So knowing them is one part, the other is manipulating them to for CIP optimisation. Think of the optimal CIP as 100% this chart shows each segment has equal value, but if you increase one you can decrease another. So you can see how you might be able to decrease your caustic consumption.
A great rule to live by is any CIP over 1.5% v/v NaOH needs to be justified.
3. Horses for Courses 🏇
One size does not fit all. Every CIP area should have its own CIP regime with it’s own manipulation of the 4 Principles of CIP.
You shouldn't clean fermenters the same way you clean a canner/brewhouse/BBT
4. Calculate & Titrate 🧪
Because of the intense frequency of caustic cycles in our day-to-day lives. It can be so easy to get into a routine of adding the same amount of caustic every time. Even more common with the pitch and ditch methodology.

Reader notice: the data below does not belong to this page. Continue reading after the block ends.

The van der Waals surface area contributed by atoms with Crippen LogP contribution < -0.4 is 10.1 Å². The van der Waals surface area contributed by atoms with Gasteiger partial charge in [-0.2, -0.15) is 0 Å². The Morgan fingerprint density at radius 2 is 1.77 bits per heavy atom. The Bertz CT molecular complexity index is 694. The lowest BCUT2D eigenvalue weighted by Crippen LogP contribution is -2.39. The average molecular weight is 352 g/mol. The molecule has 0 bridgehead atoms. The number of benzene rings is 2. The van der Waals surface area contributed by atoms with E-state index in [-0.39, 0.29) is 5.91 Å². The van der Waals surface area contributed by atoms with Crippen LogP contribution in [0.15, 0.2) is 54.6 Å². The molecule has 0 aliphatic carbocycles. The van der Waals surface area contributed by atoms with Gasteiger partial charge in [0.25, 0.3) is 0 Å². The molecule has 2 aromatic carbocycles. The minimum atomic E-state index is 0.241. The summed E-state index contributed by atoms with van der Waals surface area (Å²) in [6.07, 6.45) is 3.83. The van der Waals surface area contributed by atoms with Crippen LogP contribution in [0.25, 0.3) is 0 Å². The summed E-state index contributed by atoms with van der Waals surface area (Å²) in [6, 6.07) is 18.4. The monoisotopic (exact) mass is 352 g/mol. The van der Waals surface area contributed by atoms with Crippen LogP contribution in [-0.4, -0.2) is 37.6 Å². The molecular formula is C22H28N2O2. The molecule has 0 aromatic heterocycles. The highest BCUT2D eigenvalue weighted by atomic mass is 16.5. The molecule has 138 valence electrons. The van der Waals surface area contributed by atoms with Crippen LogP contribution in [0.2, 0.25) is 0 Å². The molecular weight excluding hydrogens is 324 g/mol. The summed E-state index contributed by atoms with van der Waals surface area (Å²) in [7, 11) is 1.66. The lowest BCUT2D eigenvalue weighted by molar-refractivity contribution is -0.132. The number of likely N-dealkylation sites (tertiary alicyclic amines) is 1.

But you should refresh your calculation and ensure your adding the correct amount by titration. There can be some confusion with calculating NaOH in your caustic solution. The dreaded volume/volume (v/v) vs weight/volume (w/v).
In simplest form you need to be accounting for the concentration of NaOH in your caustic soda. So when we discuss a % caustic concentration in fact it is the % of NaOH in solution rather than the % of the caustic soda (where strength of NaOH varies).
So your caustic calculation should look like this
Caustic to add in L = (Water Volume (L) * Desired final NaOH Concentration (%))/NaOH Strength in Caustic Soda (%)
To check this, titration is key. This will show your calculation is correct, the caustic % you buy is correct and importantly your measuring process is correct. The process is a simple dropper test with a kit comprising of Phenolphthalein Indicator and a particular strength acid. Kits are available from all chemical suppliers (often free, sometimes around £10) and take less than 1 minute to complete.